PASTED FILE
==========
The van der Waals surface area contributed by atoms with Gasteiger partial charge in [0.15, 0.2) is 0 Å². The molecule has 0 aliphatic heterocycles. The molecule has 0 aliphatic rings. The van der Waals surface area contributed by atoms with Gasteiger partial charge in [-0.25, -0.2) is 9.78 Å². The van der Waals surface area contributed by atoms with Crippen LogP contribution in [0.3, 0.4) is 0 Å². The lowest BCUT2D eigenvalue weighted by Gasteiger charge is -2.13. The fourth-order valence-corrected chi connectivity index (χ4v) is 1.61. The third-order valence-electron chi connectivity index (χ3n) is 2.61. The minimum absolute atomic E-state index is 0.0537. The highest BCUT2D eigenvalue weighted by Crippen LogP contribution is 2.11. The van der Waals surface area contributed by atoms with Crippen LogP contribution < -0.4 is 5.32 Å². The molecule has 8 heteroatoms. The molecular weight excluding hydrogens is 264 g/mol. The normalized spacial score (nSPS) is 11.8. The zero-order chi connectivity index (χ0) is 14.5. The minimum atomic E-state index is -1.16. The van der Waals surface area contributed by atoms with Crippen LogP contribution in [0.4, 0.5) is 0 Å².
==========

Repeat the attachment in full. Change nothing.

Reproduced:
The van der Waals surface area contributed by atoms with Gasteiger partial charge in [0.15, 0.2) is 0 Å². The molecule has 0 aliphatic heterocycles. The molecule has 0 aliphatic rings. The van der Waals surface area contributed by atoms with Gasteiger partial charge in [-0.25, -0.2) is 9.78 Å². The van der Waals surface area contributed by atoms with Crippen LogP contribution in [0.3, 0.4) is 0 Å². The lowest BCUT2D eigenvalue weighted by Gasteiger charge is -2.13. The fourth-order valence-corrected chi connectivity index (χ4v) is 1.61. The third-order valence-electron chi connectivity index (χ3n) is 2.61. The minimum absolute atomic E-state index is 0.0537. The highest BCUT2D eigenvalue weighted by Crippen LogP contribution is 2.11. The van der Waals surface area contributed by atoms with Crippen LogP contribution < -0.4 is 5.32 Å². The molecule has 8 heteroatoms. The molecular weight excluding hydrogens is 264 g/mol. The normalized spacial score (nSPS) is 11.8. The zero-order chi connectivity index (χ0) is 14.5. The minimum atomic E-state index is -1.16. The van der Waals surface area contributed by atoms with Crippen LogP contribution in [0.4, 0.5) is 0 Å².